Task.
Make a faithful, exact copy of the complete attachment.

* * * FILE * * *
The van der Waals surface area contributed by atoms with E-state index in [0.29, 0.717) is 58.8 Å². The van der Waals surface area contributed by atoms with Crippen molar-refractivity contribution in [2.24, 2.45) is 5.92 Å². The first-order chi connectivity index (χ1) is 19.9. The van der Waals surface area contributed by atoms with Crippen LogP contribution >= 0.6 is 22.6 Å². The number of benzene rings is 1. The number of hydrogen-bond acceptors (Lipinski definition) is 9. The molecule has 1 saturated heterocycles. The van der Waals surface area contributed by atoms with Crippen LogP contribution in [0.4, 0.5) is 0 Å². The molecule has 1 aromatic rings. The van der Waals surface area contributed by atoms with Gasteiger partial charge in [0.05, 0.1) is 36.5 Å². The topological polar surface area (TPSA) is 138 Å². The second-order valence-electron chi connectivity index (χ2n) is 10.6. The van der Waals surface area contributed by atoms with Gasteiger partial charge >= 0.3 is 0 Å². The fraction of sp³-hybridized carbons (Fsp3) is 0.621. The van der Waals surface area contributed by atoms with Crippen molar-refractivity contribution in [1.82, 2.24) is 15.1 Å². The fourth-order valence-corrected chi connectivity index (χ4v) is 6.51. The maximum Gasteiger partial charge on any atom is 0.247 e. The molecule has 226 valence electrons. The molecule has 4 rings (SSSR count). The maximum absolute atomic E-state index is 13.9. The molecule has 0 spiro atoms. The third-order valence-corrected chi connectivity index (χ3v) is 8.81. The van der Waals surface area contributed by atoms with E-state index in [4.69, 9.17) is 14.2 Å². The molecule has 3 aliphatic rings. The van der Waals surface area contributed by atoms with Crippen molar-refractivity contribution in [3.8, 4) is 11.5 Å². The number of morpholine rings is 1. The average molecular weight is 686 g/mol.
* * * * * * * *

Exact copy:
The van der Waals surface area contributed by atoms with E-state index in [0.29, 0.717) is 58.8 Å². The van der Waals surface area contributed by atoms with Crippen molar-refractivity contribution in [2.24, 2.45) is 5.92 Å². The first-order chi connectivity index (χ1) is 19.9. The van der Waals surface area contributed by atoms with Crippen LogP contribution >= 0.6 is 22.6 Å². The number of benzene rings is 1. The number of hydrogen-bond acceptors (Lipinski definition) is 9. The molecule has 1 saturated heterocycles. The van der Waals surface area contributed by atoms with Crippen LogP contribution in [0.4, 0.5) is 0 Å². The molecule has 1 aromatic rings. The van der Waals surface area contributed by atoms with Gasteiger partial charge in [0.05, 0.1) is 36.5 Å². The topological polar surface area (TPSA) is 138 Å². The second-order valence-electron chi connectivity index (χ2n) is 10.6. The van der Waals surface area contributed by atoms with Gasteiger partial charge >= 0.3 is 0 Å². The fraction of sp³-hybridized carbons (Fsp3) is 0.621. The van der Waals surface area contributed by atoms with Crippen molar-refractivity contribution in [1.82, 2.24) is 15.1 Å². The fourth-order valence-corrected chi connectivity index (χ4v) is 6.51. The maximum Gasteiger partial charge on any atom is 0.247 e. The molecule has 226 valence electrons. The molecule has 4 rings (SSSR count). The maximum absolute atomic E-state index is 13.9. The molecule has 0 spiro atoms. The third-order valence-corrected chi connectivity index (χ3v) is 8.81. The van der Waals surface area contributed by atoms with E-state index in [4.69, 9.17) is 14.2 Å². The molecule has 3 aliphatic rings. The van der Waals surface area contributed by atoms with Crippen molar-refractivity contribution in [3.8, 4) is 11.5 Å². The number of morpholine rings is 1. The average molecular weight is 686 g/mol.